Three unlikely couples heat up the pages in this sensual trio of holiday. An aspiring playwright and a barista who is more than he seems learn to trust their hearts in Hill’s passionate “A Gift of Love”; a chance meeting in Istanbul’s spice market turns into something more for a Christmas-phobic photographer and techie craft brewer when the fates and the weather get into the act in Farrah Rochon’s affecting “Holiday Spice”; and a hard-driving real estate mogul hires a health-conscious chef to improve his diet and lifestyle during a business trip aboard his yacht and gets more than he bargained for in K.M. Jackson’s pert “From Here to Serenity.”


We Wish You a Murderous Christmas by Vicki Delanywe-wish-you-a-murderous-christmas

In Delany’s second book in the Year-Round Christmas Mystery series (after Rest Ye Murdered Gentlemen), Merry Wilkinson is content with life in Rudolph, NY, where she runs a Christmas shop. The town has reinvented itself as a holiday-themed tourist destination full of indie businesses. So when the owner of the Yuletide Inn lands in the hospital following a heart attack, and his son, Gord, swoops in to convert the inn into a franchise of a budget hotel chain and sell land to a big-box store, the community is in an uproar. They’re almost relieved when Gord is murdered, until their resident Santa, Merry’s father, is questioned. Now Merry will have to find the real killer before her dad ends up in jail and the holiday is ruined.

it-must-be-christmasIt Must Be Christmas by Jennifer Crusie, Donna Alward, and Mandy Baxter

Three novellas with a delightful assortment of settings sweep readers off their feet with stories that highlight a variety of holiday experiences. A university librarian and a professor of Chinese lit (with a secret agenda) trade barbs and kisses as they spend Christmas Eve searching for an elusive action figure for a five-year-old in Crusie’s nonstop chuckler “Hot Toy”; a small-town doctor and an ex-Navy SEAL dad are thrown together when they find a newborn in the Christmas crèche in Donna Alward’s insightful “Christmas at Seashell Cottage”; and a wealthy rancher who wants nothing to do with his late father’s money finds romance with the founder of a sports-related charity for at-risk kids in Mandy Baxter’s steamy “Christmas with the Billionaire Rancher.” Library Journal states: “spirited, refreshing, and brimming with holiday joy, this diverse trilogy delivers both sexy and sweet, providing a little something for everyone.”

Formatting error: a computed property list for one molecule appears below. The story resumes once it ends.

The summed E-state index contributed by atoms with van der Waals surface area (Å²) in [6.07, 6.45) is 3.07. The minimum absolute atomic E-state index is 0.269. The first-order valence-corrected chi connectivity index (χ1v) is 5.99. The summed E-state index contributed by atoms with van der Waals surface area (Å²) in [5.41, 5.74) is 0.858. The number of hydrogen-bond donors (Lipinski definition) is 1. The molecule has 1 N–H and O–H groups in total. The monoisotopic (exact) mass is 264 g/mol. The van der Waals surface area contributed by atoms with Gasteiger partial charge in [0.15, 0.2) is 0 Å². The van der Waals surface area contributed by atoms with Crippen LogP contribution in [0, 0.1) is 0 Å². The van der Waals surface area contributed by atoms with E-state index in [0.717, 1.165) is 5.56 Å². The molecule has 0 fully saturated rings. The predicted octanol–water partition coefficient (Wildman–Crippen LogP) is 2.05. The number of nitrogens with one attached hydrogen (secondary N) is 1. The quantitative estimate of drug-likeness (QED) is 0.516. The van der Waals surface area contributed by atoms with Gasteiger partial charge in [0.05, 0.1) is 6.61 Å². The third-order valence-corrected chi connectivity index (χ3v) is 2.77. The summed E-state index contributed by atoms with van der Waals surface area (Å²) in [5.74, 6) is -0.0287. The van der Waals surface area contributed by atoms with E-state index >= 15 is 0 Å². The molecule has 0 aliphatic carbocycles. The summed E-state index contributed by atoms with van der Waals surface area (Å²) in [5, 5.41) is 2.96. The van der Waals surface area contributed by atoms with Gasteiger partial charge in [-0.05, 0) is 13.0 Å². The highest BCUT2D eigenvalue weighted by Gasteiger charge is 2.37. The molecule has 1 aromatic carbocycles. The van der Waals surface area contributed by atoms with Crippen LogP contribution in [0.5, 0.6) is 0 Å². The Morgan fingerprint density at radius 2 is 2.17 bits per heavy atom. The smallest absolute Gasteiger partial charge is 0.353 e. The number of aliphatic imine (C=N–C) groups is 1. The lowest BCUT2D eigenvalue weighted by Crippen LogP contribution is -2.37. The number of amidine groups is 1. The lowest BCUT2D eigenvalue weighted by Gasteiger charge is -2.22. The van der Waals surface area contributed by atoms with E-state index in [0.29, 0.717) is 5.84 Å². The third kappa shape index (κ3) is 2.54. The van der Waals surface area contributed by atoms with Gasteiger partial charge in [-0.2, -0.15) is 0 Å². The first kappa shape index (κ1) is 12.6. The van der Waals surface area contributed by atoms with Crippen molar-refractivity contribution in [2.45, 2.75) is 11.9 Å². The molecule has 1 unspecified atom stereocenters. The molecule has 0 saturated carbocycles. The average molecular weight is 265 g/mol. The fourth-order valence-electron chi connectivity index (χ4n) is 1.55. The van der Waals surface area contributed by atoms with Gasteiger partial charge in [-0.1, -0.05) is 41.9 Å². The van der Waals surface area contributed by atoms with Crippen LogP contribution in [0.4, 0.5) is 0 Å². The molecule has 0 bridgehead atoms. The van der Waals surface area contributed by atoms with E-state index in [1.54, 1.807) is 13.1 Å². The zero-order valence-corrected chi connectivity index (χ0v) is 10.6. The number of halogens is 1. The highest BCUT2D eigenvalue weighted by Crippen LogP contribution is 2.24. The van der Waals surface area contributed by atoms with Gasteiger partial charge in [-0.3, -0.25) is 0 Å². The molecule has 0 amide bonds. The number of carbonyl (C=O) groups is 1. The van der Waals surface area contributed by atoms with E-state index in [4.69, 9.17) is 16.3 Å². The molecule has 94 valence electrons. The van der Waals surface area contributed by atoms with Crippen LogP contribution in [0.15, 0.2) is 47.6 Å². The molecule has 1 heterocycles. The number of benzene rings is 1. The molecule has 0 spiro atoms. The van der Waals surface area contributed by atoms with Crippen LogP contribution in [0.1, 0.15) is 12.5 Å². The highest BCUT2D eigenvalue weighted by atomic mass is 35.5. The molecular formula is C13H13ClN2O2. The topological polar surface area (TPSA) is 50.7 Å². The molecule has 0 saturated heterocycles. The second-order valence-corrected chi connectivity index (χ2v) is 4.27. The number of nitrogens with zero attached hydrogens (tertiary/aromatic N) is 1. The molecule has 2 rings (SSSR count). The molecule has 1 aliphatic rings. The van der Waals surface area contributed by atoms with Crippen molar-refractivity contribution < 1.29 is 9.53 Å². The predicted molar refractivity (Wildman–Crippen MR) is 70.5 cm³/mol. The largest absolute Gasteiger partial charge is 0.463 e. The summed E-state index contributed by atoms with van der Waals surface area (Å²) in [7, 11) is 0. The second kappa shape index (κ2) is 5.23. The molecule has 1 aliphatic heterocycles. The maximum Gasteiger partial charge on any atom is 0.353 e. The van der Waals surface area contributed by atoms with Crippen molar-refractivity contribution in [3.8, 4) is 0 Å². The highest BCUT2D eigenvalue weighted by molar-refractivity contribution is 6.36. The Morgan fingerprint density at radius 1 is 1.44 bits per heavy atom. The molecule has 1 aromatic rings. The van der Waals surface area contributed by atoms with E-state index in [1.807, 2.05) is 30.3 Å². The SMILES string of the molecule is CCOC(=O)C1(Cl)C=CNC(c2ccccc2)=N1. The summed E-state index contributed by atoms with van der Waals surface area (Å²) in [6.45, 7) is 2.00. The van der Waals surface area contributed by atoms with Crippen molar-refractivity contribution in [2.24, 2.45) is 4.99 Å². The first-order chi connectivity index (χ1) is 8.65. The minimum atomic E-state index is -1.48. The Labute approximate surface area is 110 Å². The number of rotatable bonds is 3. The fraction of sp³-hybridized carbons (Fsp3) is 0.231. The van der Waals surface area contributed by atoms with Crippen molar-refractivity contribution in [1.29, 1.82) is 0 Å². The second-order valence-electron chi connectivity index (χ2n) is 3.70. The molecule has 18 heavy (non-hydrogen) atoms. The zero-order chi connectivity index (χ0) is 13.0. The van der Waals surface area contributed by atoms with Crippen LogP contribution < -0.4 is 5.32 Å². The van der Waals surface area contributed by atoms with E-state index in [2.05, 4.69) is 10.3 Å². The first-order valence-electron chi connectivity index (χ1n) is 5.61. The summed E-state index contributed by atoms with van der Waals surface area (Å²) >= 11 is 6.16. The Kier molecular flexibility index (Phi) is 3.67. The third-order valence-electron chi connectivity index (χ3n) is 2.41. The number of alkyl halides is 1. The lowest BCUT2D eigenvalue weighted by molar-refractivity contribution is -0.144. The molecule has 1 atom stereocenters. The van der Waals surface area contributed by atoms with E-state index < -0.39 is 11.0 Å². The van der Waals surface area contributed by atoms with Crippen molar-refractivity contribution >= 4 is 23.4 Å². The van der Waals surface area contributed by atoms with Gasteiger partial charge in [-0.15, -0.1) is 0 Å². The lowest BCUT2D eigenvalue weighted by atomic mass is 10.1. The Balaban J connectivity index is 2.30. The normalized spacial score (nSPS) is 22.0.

The Last Chance Christmas Ball by Mary Jo Putney and otherslast-chance-christmas-ball

Eight romance authors (collectively known as the Word Wenches) walk into a Regency-era ballroom and wreak fabulous, shimmering holiday mischief all over the place. The Dowager Countess of Holbourne is hosting an extravagant Christmas ball, and the guest list includes some of the loveliest, loneliest people in high society. Publisher’s Weekly states: “The best of the stories woven around this premise are Joanna Bourne’s ‘My True Love Hath My Heart,’ in which a little larceny spices a long-smoldering romance; Susan King’s ‘A Scottish Carol,’ wherein snowbound lovers never quite make it to the ball; and a maiden’s romantic rescue from a young ladies’ seminary in Anne Gracie’s ‘Mistletoe Kisses.’ The characters are smart and attractive-so much so that it can be hard to believe the ball is their only chance to find love-and their stories are delicious and appealing.”

our-first-christmasOur First Christmas by Lisa Jackson, Mary Burton, Mary Carter, and Cathy Lamb

Join four of the most favorite romance authors for tales of Christmas romance to remember forever.   In Lisa Jackson’s “Under the Mistletoe,” Megan Johnson’s marriage is over—or so she thinks. When her husband Chris lands in the hospital, she remembers the unexpected joy of their first Christmas together. The holidays bring painful memories for history professor Marisa Thompson in Mary Burton’s “A Ranger for Christmas.” But agreeing to help Texas Ranger Lucas Cooper solve a case presents her with more than a distraction. In Mary Carter’s “A Southern Christmas,” reporter Danielle Bright is heading home to write about Christmas down south—and possibly win back her ex. But Sawyer, the sexy photographer, is determined to jingle her bells. Family is where you go after quitting your job, but Laurel Kelly isn’t prepared for the changes at home in Montana—or the fact that her high school boyfriend now owns the family land in “A Ranger for Christmas” by Mary Burton.

Deck the Hallways by Kate Carlisledeck-the-hallways

Contractor Shannon Hammer is back in Carlisle’s fourth “Fixer-Upper” mystery, an entertaining Christmas cozy. Shannon’s latest project is overseeing the remodeling of an old Victorian mansion into apartments for families in need. Since the bank donated the foreclosed house to the Holiday Homebuilders, company representative Mr. Potter is sent to keep an eye on the progress. However, he manages to harass and fight with several of the workers, including Shannon’s dad, then ends up murdered, leaving a long list of suspects. Hoping to keep her father off the list of potential killers and get the renovation back on track, Shannon does some amateur sleuthing.